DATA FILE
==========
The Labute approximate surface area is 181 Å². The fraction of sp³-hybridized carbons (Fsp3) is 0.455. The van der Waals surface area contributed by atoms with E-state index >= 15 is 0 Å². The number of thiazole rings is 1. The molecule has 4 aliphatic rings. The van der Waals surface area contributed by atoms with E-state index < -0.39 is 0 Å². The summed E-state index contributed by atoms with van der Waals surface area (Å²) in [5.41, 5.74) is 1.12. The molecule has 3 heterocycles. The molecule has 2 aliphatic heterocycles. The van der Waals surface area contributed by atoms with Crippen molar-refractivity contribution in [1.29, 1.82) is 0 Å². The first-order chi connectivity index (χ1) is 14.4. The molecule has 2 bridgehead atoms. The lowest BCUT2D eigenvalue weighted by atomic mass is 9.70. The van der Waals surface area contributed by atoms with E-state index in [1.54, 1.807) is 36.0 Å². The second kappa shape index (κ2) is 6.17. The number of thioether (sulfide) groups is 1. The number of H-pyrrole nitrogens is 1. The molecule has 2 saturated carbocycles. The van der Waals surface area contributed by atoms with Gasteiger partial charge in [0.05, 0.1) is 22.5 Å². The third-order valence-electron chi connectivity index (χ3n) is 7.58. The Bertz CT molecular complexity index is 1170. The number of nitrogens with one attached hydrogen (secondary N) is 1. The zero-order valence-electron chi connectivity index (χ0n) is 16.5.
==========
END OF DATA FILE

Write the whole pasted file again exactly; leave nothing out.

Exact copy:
The Labute approximate surface area is 181 Å². The fraction of sp³-hybridized carbons (Fsp3) is 0.455. The van der Waals surface area contributed by atoms with E-state index >= 15 is 0 Å². The number of thiazole rings is 1. The molecule has 4 aliphatic rings. The van der Waals surface area contributed by atoms with E-state index < -0.39 is 0 Å². The summed E-state index contributed by atoms with van der Waals surface area (Å²) in [5.41, 5.74) is 1.12. The molecule has 3 heterocycles. The molecule has 2 aliphatic heterocycles. The van der Waals surface area contributed by atoms with Crippen molar-refractivity contribution in [1.29, 1.82) is 0 Å². The first-order chi connectivity index (χ1) is 14.4. The molecule has 2 bridgehead atoms. The lowest BCUT2D eigenvalue weighted by atomic mass is 9.70. The van der Waals surface area contributed by atoms with E-state index in [1.54, 1.807) is 36.0 Å². The second kappa shape index (κ2) is 6.17. The number of thioether (sulfide) groups is 1. The number of H-pyrrole nitrogens is 1. The molecule has 2 saturated carbocycles. The van der Waals surface area contributed by atoms with Gasteiger partial charge in [0.05, 0.1) is 22.5 Å². The third-order valence-electron chi connectivity index (χ3n) is 7.58. The Bertz CT molecular complexity index is 1170. The number of nitrogens with one attached hydrogen (secondary N) is 1. The zero-order valence-electron chi connectivity index (χ0n) is 16.5.